Another significant problem with many VA systems involves the geometry of the dispensing hose. Most VA systems use an "inverted" coaxial hose--one with the vapor return path in the inner hose, and fuel dispensed in the outer hose. The claimed advantages of this system are that the small vapor path permits the clearing of the vapor path by suction of the vapor pump, which can have pressure heads of over 100 inches of water ("in H2 O") in order to clear out a liquid (fuel) column as long as the length of the hose. This capability allows the VA pump to clear out any "condensed" vapors in the vapor path, which it does very well. However, with such a high vacuum pump capability, it is also possible to suck fuel from the vehicle fill-pipe itself, especially during "splash-back" and "top-off". This fuel is returned to the FST under action of the VA system and essentially decreases the total amount of fuel dispensed in to the consumer.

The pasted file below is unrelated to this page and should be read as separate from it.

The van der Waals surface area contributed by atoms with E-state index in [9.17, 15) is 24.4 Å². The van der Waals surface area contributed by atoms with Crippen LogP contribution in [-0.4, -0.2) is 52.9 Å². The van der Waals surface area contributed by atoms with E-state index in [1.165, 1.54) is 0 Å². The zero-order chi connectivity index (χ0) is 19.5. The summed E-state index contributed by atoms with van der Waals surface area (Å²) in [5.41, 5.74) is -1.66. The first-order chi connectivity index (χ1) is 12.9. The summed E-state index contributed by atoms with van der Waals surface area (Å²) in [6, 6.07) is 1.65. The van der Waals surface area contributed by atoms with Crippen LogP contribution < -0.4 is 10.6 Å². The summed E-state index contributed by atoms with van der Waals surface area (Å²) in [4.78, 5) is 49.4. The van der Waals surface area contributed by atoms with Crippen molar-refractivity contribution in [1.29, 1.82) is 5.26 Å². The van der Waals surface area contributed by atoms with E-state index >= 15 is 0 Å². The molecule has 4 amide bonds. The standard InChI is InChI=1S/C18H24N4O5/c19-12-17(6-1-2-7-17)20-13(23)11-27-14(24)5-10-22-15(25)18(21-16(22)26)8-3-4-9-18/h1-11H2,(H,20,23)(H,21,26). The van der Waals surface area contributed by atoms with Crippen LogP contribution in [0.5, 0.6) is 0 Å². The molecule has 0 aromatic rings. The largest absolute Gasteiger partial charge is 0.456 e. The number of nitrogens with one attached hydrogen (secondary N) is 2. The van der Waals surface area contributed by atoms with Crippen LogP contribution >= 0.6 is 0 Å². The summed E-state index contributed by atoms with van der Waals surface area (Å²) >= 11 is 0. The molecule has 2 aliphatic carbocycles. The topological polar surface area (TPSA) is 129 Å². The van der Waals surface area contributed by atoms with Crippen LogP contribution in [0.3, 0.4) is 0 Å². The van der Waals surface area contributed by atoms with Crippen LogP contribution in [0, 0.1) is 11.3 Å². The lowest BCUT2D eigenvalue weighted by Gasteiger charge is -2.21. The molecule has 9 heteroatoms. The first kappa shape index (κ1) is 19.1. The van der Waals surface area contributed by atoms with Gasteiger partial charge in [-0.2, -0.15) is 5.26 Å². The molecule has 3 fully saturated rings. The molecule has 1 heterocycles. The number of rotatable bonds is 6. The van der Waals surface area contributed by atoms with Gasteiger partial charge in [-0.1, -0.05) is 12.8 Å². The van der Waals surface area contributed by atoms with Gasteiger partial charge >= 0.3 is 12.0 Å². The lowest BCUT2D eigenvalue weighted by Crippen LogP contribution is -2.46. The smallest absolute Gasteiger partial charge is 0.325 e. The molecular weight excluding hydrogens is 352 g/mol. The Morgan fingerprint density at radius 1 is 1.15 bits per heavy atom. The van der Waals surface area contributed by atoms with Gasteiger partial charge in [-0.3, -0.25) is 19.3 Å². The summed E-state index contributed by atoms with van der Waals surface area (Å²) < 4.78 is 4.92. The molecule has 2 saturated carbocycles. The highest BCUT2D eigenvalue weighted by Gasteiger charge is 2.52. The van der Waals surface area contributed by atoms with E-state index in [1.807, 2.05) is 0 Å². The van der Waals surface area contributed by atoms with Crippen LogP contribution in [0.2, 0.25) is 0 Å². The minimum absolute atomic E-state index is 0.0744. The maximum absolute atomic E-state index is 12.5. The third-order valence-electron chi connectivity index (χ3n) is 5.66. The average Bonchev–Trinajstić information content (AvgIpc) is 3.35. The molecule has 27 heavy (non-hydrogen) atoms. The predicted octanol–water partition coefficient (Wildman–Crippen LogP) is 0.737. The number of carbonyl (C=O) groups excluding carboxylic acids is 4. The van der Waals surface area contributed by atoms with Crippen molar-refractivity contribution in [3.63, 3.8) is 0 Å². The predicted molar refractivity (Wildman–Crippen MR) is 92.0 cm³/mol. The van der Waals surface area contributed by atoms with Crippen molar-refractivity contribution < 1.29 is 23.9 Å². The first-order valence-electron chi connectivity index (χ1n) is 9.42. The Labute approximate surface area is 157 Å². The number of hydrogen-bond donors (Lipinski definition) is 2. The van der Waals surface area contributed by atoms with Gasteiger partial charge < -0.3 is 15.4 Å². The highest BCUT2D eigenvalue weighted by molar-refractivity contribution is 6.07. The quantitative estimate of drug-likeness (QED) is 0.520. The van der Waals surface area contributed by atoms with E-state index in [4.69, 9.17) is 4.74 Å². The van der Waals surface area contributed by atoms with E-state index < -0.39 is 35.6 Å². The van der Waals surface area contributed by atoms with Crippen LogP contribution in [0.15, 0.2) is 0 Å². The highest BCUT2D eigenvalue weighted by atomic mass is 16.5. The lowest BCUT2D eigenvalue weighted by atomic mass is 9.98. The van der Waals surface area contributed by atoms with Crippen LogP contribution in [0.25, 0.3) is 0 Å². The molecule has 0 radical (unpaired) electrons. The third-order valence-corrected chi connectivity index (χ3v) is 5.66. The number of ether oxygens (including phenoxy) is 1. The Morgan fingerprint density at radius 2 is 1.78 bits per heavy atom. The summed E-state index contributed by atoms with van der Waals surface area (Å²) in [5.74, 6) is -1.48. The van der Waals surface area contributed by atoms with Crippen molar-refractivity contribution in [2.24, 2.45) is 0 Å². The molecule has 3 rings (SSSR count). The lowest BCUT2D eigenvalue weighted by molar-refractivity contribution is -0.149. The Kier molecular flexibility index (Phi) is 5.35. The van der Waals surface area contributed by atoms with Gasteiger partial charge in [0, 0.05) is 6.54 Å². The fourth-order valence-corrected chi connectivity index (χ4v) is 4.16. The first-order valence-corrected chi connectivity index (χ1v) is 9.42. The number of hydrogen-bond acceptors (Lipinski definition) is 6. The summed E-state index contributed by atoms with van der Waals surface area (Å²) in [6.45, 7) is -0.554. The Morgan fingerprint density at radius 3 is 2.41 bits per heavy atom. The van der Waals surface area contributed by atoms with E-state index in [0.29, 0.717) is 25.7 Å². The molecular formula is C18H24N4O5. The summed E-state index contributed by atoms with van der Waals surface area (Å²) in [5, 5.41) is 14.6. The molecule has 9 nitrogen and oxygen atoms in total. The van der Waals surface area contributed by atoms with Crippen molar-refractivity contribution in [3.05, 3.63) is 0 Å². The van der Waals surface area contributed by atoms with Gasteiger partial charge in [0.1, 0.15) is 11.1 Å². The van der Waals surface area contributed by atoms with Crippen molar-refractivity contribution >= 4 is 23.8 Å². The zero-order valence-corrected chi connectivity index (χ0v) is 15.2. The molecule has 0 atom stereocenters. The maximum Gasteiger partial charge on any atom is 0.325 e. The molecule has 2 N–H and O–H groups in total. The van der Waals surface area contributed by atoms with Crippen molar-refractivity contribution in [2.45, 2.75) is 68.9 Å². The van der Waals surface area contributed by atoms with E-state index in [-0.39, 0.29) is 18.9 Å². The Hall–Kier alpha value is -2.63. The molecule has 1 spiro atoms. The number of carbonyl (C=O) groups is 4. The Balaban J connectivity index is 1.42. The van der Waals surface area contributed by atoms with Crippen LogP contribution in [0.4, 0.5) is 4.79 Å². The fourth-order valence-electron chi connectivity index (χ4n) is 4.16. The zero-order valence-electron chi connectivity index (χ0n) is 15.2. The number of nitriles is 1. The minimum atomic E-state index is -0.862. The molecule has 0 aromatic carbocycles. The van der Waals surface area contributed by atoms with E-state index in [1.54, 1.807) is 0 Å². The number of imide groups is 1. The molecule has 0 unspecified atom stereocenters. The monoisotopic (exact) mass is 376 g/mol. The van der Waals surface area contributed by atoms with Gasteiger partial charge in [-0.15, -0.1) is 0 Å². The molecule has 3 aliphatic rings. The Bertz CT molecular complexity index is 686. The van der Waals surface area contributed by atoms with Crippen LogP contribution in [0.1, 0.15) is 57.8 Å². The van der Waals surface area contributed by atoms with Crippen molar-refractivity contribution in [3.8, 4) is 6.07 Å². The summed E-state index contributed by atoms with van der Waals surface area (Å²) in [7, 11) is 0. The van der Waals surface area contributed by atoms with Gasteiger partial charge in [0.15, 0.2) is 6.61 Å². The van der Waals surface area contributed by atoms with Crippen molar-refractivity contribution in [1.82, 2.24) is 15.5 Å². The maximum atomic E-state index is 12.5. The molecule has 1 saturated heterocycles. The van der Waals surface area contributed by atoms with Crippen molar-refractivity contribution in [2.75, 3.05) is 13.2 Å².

Some VA systems have attempted to overcome the variation in performance by deliberately operating at V/Ls of significantly greater than 1.0, and relieving the pressure in the FST by burning ("Processing") the expelled vapors before they enter the atmosphere. However, this essentially trades one kind of environmental problem for another, since the burning of the excess vapors essentially produces the same greenhouse gases as are generated by automobiles or other combustion engines. Again, experience has shown that significant amounts of fuel are sucked out of vehicle fuel fill pipes when the vapor flow rate is this great. This fuel is fuel that has already been paid for by the customer but is returned to the FST--increasing the effective cost of the resulting dispensed fuel. Unless much of this returned fuel is processed by the burners, the service station operator could find himself with a significant constant positive variation in fuel inventory--one that could be excessive from a weights and measures viewpoint.